“Moldy Clementines” & “Morning Routine”
by Urvi Kumbhat
We scowl. The audacity of time. To turn our sharp, tough
skins to rot. Ours— we bought them only four days ago.
We separate them on the counter; green fuzz wrapping
rings like streaks of possession, desperate orange peeking
through in plea. So many enter the compost. We sniff and
turn each ruined sphere, desperate for something to save.
after Tiana Clark
I medicine the sun,
swallow with water. I slump
the blanket, stuff my head
in the pillow case. The tree
looks at me looking away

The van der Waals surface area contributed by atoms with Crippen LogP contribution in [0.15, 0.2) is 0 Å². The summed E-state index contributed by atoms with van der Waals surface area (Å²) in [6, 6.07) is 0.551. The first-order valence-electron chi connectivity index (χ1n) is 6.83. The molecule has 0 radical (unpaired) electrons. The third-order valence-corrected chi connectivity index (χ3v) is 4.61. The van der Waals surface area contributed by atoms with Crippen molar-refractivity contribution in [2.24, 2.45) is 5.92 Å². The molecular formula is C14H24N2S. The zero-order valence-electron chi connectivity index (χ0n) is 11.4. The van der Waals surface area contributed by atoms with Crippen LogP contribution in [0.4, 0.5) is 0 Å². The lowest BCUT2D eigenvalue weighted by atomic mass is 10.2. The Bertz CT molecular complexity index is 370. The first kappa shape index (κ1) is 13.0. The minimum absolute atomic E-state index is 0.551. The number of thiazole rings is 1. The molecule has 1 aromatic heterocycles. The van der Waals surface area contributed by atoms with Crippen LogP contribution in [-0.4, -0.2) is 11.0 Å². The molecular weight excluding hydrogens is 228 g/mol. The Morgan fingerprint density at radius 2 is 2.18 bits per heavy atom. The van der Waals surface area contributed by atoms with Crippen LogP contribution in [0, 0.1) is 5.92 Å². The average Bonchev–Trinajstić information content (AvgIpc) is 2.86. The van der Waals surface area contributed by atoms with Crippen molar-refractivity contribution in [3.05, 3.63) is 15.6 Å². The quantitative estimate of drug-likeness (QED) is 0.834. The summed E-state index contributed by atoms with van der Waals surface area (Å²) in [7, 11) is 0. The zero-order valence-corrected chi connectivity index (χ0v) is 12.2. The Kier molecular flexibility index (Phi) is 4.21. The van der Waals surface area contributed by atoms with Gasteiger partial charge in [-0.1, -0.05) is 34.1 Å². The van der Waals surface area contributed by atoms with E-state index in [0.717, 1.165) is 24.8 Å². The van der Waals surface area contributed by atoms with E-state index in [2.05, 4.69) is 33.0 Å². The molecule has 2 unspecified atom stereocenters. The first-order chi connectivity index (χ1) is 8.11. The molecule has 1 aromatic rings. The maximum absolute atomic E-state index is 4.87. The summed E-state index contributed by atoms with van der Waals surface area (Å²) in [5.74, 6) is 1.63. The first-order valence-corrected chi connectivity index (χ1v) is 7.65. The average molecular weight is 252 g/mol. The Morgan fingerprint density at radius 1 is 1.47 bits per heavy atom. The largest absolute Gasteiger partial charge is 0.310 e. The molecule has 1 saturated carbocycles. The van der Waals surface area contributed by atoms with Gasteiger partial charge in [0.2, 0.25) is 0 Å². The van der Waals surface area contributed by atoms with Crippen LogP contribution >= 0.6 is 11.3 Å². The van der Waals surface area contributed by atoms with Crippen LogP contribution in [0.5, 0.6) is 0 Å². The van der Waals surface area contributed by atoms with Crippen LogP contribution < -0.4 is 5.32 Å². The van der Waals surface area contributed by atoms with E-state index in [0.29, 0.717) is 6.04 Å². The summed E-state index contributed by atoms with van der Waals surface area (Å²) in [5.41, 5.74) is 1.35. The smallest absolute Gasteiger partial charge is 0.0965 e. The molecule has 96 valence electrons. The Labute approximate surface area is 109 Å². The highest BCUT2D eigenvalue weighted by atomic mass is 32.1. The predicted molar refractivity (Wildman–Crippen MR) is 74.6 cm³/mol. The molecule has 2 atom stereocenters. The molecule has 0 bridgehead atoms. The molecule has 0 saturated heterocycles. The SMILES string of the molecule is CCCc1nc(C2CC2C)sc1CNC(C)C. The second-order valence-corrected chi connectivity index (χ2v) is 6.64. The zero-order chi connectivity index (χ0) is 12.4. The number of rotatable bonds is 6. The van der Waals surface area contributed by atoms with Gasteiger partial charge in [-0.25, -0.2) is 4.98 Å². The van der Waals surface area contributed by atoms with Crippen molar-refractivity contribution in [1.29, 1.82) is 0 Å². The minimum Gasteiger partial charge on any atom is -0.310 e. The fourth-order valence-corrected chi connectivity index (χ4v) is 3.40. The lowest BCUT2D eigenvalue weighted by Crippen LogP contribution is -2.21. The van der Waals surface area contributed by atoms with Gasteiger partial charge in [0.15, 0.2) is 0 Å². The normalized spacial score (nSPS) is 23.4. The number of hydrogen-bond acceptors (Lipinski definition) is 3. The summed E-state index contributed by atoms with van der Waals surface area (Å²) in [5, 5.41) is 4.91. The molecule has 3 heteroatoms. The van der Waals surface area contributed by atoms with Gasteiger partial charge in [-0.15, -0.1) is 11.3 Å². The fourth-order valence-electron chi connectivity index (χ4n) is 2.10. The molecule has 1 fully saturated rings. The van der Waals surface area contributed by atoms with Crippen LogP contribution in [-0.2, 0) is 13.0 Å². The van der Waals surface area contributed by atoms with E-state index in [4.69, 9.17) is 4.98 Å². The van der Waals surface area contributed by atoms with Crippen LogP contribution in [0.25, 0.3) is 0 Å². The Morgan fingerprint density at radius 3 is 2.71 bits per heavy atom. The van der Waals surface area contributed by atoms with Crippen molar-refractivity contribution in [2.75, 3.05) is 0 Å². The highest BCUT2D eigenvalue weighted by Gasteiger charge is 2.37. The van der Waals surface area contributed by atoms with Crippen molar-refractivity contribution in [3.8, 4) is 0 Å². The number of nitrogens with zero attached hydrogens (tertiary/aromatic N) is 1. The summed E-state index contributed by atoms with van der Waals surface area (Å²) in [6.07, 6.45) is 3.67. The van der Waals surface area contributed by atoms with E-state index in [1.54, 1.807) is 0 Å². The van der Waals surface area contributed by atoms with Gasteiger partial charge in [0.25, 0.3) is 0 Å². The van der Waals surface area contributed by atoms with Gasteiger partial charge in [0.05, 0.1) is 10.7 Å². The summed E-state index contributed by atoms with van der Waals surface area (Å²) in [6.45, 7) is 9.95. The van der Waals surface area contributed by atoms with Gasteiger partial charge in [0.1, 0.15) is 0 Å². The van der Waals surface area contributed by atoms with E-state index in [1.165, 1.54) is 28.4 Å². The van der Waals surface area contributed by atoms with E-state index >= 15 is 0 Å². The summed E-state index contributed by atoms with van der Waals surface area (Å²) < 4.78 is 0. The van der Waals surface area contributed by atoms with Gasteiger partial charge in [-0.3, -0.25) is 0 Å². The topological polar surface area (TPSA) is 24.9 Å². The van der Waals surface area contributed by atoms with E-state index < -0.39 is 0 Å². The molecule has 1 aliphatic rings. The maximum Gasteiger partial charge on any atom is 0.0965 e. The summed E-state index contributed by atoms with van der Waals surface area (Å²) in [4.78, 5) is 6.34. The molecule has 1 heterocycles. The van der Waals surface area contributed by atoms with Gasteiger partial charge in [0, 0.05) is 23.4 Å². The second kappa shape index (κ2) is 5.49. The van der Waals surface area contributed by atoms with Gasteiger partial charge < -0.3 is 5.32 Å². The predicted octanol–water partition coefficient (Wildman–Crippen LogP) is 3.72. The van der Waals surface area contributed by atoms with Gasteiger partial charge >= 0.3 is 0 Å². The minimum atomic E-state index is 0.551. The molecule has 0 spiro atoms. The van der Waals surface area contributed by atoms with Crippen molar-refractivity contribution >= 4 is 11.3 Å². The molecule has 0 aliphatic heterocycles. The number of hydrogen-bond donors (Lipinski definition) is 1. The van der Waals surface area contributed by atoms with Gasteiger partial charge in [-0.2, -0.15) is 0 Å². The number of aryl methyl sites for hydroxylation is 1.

at you. You worry my love.
You worry, my love. I rot
the flowers. My neighbor
offers fresh bouquets, but I
avoid him. All day the dishes,
all day picking up strewn petals.
I kill my aloe vera.
Silly me— thinking I could
keep anything alive
but myself. I piece. I scatter.
Fall sideways; coat pocket full
of crumbs. Will I love you forever?
What could be more terrifying?
I sleet and slush all the answers,
hold my head up to the light.
Light hems and haws.
Me too, light, me too.
I still the last day’s reminders,
scarf down the pastry I’ve been
saving from ma’s house. I house all
my secret doubt. I secret myself
away, just close enough
to everything else.